Both teams are seriously depleted with their national players in New Zealand, but Mountaineers have two quality overseas players to bolster their team, while Mid-West Rhinos have none.
Mid-West Rhinos began the day on 247 for eight, but were quickly dismissed for 253, both wickets falling to Tendai Chatara, who finished with five wickets for 63. The visitors had wasted their opportunities on a sound batting pitch, and they were to regret their inadequacies with the bat even more before the day was over.
Mitchell, who is the Worcestershire captain, was in good form right from the start of the Mountaineers’ innings, moving the score along briskly with confident strokeplay. He lost his first two partners by the time the score was 60, but the other overseas player, Mark Pettini of Essex, settled in with him in the partnership which has probably determined this match.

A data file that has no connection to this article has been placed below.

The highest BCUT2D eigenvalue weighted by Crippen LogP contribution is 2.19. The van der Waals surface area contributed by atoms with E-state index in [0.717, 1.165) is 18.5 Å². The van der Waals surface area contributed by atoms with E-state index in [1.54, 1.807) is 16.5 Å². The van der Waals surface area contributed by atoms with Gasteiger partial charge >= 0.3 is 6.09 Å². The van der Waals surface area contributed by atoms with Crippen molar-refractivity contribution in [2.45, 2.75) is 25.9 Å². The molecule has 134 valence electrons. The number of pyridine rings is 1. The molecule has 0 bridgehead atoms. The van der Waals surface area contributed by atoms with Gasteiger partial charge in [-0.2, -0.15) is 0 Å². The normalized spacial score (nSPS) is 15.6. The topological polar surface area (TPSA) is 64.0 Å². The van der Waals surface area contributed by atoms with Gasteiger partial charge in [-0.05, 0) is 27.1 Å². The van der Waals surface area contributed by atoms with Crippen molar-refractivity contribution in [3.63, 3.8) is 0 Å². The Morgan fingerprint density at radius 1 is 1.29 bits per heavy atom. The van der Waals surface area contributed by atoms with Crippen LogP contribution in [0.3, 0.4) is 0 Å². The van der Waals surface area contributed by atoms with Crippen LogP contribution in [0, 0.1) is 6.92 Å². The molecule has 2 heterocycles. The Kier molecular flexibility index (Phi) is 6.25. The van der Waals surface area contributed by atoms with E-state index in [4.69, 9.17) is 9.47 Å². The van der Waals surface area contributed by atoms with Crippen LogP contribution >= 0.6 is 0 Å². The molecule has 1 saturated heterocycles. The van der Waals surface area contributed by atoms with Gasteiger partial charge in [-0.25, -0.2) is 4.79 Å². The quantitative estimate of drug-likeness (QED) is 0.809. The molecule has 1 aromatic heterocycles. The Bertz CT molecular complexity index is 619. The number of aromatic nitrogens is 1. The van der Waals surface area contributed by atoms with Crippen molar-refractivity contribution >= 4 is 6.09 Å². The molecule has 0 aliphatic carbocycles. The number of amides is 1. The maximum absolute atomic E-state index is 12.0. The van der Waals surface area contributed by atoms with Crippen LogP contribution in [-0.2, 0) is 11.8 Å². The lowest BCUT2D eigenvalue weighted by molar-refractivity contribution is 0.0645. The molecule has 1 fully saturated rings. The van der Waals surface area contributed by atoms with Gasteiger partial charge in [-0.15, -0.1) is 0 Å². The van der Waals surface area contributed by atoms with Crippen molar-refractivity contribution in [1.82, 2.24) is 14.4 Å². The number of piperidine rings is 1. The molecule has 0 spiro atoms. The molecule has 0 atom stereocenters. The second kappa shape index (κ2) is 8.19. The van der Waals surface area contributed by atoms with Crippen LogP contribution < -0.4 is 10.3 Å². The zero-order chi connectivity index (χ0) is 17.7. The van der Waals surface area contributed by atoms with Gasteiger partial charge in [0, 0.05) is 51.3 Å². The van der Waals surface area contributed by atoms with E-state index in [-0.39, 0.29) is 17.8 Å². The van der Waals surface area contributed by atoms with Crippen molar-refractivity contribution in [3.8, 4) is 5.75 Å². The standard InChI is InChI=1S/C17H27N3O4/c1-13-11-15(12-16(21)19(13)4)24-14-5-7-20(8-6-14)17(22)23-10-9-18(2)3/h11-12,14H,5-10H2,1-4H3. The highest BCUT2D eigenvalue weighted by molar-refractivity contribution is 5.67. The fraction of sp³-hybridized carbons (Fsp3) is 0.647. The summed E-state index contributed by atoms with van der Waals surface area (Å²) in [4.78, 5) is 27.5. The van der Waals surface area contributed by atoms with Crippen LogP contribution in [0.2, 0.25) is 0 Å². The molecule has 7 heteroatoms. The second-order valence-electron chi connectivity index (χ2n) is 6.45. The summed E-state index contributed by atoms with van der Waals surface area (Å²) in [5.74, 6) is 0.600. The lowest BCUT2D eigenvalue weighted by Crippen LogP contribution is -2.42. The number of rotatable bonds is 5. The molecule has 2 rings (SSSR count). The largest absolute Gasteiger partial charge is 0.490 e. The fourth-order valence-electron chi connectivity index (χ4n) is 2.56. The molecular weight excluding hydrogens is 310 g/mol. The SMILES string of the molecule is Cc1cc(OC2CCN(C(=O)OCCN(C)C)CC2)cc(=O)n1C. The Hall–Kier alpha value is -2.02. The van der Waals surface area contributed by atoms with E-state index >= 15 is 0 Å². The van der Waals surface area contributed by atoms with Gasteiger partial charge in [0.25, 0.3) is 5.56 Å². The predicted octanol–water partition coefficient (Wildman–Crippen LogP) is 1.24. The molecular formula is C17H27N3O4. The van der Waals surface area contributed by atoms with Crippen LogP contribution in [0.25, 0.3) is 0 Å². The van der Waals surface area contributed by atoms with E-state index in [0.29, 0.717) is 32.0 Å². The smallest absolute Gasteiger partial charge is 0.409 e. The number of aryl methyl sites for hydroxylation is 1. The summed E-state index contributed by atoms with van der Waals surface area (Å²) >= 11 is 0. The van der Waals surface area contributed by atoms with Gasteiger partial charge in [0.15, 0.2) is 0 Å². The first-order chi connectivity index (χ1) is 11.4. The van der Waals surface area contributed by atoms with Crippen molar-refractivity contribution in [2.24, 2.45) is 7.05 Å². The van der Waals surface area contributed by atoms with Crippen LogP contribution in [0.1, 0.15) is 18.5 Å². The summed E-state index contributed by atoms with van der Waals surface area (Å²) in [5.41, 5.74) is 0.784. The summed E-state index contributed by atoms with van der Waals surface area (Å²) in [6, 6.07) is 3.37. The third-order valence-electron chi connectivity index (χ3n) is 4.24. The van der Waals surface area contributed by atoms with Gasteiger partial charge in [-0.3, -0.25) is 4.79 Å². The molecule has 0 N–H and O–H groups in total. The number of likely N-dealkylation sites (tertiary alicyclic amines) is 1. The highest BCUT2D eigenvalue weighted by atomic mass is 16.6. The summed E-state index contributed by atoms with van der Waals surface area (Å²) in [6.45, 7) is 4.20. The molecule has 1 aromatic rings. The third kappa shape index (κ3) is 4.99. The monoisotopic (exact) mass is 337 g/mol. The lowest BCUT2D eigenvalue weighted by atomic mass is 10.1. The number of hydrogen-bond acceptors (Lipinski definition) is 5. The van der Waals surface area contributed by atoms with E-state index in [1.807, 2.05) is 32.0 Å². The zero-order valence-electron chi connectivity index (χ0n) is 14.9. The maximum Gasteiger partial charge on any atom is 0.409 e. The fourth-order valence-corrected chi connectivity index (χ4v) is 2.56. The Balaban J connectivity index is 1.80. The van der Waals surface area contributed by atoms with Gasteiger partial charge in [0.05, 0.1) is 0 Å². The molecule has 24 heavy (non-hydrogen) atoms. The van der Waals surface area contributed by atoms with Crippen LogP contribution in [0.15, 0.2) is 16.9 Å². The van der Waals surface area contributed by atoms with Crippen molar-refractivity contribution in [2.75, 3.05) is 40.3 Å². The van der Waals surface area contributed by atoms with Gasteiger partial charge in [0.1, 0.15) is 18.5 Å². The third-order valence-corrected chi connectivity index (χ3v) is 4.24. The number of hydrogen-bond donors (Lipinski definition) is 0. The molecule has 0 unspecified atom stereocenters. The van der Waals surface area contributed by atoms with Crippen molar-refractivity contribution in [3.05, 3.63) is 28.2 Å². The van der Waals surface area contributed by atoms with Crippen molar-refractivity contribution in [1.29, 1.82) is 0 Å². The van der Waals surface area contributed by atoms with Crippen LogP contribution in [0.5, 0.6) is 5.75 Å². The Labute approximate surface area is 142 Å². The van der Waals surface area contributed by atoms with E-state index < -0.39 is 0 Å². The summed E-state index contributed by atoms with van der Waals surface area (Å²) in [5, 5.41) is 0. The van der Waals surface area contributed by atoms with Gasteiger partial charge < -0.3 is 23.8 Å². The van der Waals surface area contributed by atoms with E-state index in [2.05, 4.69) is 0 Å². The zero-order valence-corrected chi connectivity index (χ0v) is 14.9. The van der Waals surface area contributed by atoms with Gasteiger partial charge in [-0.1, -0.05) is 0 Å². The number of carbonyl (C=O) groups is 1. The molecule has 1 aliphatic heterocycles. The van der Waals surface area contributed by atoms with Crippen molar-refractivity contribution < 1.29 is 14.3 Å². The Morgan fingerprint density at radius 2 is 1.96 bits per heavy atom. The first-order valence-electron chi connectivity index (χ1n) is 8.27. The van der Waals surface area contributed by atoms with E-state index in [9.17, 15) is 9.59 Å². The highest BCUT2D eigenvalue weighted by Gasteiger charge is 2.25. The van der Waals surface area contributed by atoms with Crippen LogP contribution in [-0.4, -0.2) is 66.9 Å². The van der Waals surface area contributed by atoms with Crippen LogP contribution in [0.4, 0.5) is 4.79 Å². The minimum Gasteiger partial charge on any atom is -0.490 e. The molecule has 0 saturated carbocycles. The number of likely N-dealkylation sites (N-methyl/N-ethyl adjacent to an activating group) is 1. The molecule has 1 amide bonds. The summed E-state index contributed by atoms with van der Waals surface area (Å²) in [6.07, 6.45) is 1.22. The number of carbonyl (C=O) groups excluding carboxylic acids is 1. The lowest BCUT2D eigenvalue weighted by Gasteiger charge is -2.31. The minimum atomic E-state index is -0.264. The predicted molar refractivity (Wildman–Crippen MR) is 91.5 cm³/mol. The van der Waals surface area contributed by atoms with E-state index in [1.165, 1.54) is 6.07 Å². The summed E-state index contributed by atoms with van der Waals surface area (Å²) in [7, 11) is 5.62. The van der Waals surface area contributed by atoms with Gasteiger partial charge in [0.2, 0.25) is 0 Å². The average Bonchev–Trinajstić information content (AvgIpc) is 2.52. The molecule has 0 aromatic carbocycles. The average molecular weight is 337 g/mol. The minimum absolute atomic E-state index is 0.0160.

The pitch was taking some spin, so the two of them decided to dominate the spinners, which they did effectively. To make matters worse for Mid-West Rhinos, their best pace bowler Mike Chinouya went off with a leg injury after bowling eight overs. The bowlers on the whole tended to bowl too straight, as both batsmen are very strong on the leg side and adept at working the ball off the stumps in that direction, whereas a line outside the off stump would have been more effective.
The pair added 183 for the third wicket before Vusi Sibanda at slip picked up a brilliant catch as Pettini (68) sliced a ferocious slash at a ball from Neville Madziva. By now Mitchell, perhaps affected by the unaccustomed altitude, was playing to survive the day and Mid-West Rhinos had lost their spark and optimism in the field. They did manage to dismiss Timycen Maruma for 5 just before the close, but they will still start the third day at a serious disadvantage.
Mitchell, whose highest first-class score is 298, probably has an eye on a triple century and will not give his wicket away easily, but the home team does not have much batting to come. If Chinouya is fit again to bowl, Mid-West Rhinos could fight back effectively, but they have a lot of ground to make up.